Helen passed illegal substances on to Telemachus and Menelaus and, if she lived today, would be nicked faster than you can say ‘let’s see what’s in your amphora, sunshine’. And Avicenna, that great medieval medic, himself died from an overdose of opium.

Nor can even a conservative plausibly object to drugs on political grounds: not all users are left-wing. For example, though Byron and Shelley were a bit pink, Coleridge, who popped opium and drank laudanum like nobody’s business, was as conservative as one can get.

Freud, who snorted cocaine like a suction pump, was indeed politically unsavoury, but surely Queen Victoria was no subversive, and yet laudanum figured prominently on her diet.

Even though adverse consequences of narcotics were common knowledge, drug use in Britain was unrestricted until the 1868 Pharmacy Act and uncriminalised until the 1920 Dangerous Drugs Act, and we can’t seriously believe that what was moral in 1919 all of a sudden became a sin in 1920.

Now, ethical (meaning prescribed) opioids are widely used for pain relief, and we should all go down on our knees and thank the manufacturers for them. For it’s largely because of them that so many of us are spared horrific pain.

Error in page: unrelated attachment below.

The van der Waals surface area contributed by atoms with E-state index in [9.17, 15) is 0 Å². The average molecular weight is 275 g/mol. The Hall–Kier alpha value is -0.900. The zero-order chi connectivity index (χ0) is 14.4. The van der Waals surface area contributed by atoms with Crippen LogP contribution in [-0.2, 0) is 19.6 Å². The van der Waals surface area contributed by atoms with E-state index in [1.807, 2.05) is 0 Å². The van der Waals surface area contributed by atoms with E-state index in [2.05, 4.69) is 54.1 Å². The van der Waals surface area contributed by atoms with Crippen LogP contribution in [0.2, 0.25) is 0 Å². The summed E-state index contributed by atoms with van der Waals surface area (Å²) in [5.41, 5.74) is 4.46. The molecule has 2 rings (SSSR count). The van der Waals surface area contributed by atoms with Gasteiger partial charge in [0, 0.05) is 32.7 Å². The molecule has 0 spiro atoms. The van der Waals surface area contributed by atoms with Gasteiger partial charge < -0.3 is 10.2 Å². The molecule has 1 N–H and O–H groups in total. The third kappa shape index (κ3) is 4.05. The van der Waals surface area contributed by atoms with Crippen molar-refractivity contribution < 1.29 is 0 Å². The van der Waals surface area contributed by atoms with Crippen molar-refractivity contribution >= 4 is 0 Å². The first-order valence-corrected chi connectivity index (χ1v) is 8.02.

Pain comes in various degrees of severity, and doctors routinely judge it on some kind of scale. All sorts of remedies can work at the lower, mild or mild-to-moderate end. But, as any doctor will tell you, severe pain can only be alleviated by opioids.

At the extreme end, for example in some cases of advanced cancer, such drugs are used in huge, sedating doses. Yet patients prefer that to writhing in agony, and I can testify to that from personal experience.

Iatrogenic addiction is fairly widespread, and no doubt some doctors respond to patients’ entreaties for drugs with too much alacrity. Even ethical drugs can be prescribed unethically.

All this is a follow-up to the article I wrote the other day about the hysteria around the Sackler family, one of whose companies makes OxyContin. (